Spot Your Landing

One of the main things I was interested in trying/developing whilst in Avoriaz was using my head/shoulders to help with the rotation on frontside 3s. I was quite sure that where I was looking whilst in the air was stopping the last part of the 360 rotation

But now I’m not sure that that’s the whole story. Sure, it’s important/necessary to use your shoulders and head to lead the spin, but I now think that part of my problem has been not spotting my landing.

So what do people mean when they say “spot your landing”? Well I’ve always thought that the concept is pretty simple: before you land, if you wanna land well, you’ve got to see the landing coming. Seeing the landing helps you prepare; think of the extreme case of hitting a kicker blind folded…

At the same time however, I’ve also assumed that this was something done more easily on bigger jumps, when you’ve got more time. And, that while I’ve been developing on smaller stuff it’s something that I don’t need to think about too much.

So perhaps it’s the case that I simply haven’t hit enough jumps? Maybe I haven’t been thinking about it when I should have been? Maybe writing more words than “dude, make sure you spot your landing” is over analysing the issue? I don’t know…

What I do know is that a couple of small adjustments in Avoriaz felt really promising. It all started when I was watching Jumping With Jussi, which by the way, I will be reviewing some time soon. I was keen to see what advice was given to “using your head/shoulders” during a frontside 3. I noticed that Jussi was often looking down, or down-and-back-a-little, in order to see the landing…

I’m not sure why, but I always thought that with a frontside 3 you needed to get your head all the way back round to forwards before “spotting the landing” came in to play. But I don’t think that’s true. You can see the landing much sooner than that.

Well, at least that’s what I started to feel when I was experimenting with this. I was approaching the kicker thinking look back over the left shoulder to lead the spin. As I did so I was like hey, I can see the ground coming. It wasn’t so bad committing to the spin and it became easier to put the board down straight.

This, I believe, is why I’ve always felt comfortable with frontside 180: you’re always looking forwards and you don’t need to consciously think about seeing the landing – it comes naturally.

In fact, I also think that this is where my aversion to spinning backsid has developed from. I got comfortable with the FS 180, first jibbing on the piste, then hitting little jumps on the piste and then hitting kickers. My comfort lies in the ability to “put the board down flat” – to stomp it. Building my way up, confidence came from success. The frontside 3 followed on from the 180, but to be honest, the fronside 180 is the only (non-straight) air that I really put down clean. The others are all a little sketchy (but hopefully improving!).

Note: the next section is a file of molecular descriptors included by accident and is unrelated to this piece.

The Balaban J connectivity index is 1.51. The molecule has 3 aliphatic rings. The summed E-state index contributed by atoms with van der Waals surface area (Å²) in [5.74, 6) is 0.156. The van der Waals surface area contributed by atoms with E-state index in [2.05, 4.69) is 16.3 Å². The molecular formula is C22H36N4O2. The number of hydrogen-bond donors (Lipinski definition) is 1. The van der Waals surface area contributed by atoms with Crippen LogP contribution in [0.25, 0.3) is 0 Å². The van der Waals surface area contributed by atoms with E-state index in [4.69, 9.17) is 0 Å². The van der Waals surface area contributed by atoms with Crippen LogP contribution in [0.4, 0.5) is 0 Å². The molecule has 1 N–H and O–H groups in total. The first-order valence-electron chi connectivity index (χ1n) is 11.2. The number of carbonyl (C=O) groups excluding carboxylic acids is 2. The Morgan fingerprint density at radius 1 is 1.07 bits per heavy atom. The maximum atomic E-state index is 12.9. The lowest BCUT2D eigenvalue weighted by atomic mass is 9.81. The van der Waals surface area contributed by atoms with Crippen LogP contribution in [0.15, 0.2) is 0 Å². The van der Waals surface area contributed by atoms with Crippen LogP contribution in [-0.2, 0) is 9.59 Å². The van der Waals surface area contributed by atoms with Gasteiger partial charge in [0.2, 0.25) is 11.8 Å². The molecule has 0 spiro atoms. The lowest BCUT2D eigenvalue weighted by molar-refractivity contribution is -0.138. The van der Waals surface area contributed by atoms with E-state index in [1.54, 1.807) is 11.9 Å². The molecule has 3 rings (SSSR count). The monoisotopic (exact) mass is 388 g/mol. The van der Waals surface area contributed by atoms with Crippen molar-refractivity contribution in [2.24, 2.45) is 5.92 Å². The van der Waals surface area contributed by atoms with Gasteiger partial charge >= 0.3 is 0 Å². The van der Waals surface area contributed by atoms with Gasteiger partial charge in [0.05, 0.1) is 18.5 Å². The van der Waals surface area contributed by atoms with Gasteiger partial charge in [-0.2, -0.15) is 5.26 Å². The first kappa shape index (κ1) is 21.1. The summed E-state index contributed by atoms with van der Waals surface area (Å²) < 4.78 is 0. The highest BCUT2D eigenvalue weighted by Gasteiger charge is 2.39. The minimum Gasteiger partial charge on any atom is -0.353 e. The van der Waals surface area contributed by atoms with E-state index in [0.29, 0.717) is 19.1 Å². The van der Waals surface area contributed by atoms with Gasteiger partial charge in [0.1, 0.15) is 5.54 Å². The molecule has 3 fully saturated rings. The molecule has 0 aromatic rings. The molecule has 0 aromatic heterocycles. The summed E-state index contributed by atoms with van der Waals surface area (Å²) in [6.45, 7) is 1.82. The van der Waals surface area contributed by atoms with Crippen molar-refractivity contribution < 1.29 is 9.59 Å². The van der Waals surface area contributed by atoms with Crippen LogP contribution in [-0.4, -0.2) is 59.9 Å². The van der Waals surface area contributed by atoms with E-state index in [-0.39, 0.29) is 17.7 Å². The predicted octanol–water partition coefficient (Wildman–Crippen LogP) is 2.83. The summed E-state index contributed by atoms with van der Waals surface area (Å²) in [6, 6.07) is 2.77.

It seems kinda crazy when I think about it, but it seems that up until now, I haven’t really thought about looking in the right places to prepare for landing. Experimenting with spinning backside, little ollies on the piste and some more floaty stuff on the kicker, was really nice. It felt a lot easier to land flat based.

This is nothing ground-breaking; it’s pretty basic to be honest. And maybe I’m the only guy out there to not have given it due thought? But just in case, my advice is this: regardless of whether it’s a small or big jump, think about spotting your landing.

People are known to travel more during the december holidays, because of the cheap flights as well as the cruises opportunity.


  • Reply April 13, 2010


    I’ve never really did too many frontside spins. My first 360 attempt last year ended up with a broken wrist and bloody face. I ride goofy, and my right leg is much stronger than my left leg. I also feel much more comfortable taking off on my toes. My first stomped spins were backside 180’s and they progressed into BS 3’s and few BS 5’s when I wasn’t riding a sheet of ice. I too watched Jumping with Jussi, and my favorite advice that he gave on the frontside 3 was to think of it as a quick frontside 180 and do a smooth backside 180 for the remainder of your spin. I owned a trampoline last summer and that helped alot with keeping straight in the air to spin past 3. On a backside 3 I used to cork it, and kind of uncork it on the last 180, but when doing 5’s on a trampoline I kept landing on my side. I’ve been trying this year to spin with my head above the board instead of starting the spin sideways (atleast until I get better at the un-corking part). And the goofy/right footed part I wanted to mention was that when I spin switch, its much easier to leave my heal because I ollie off my stronger foot. I can do cab 5’s like its nothing off nuckles, but I don’t have the balls to try it on a jump yet. I’m just sticking to the rails until the ice here melts and I can enjoy some spring riding.

  • Reply April 13, 2010

    Gavin Hope

    Hey Justin, I’m glad you mentioned that about the advice that Jussi gave on the frontside 3. That’ what I was trying to say in the post about seeing the landing sooner.As I’ve heard it, with a backside 180 you look down, between your feet to see the landing. So you can see the landing quite soon, at least when you’re half way there (90 degrees).This is what I was finding with the frontside 3. As I was going a little past the first 180, I could look down on the second half of the spin to see the landing. Bonus.Owning a trampoline? That’s pretty sick! I’ve always thought that would help in some way, but I’ve never spoken to someone who has tried one with their board strapper on.Keep riding mate, and thaks for the comment!

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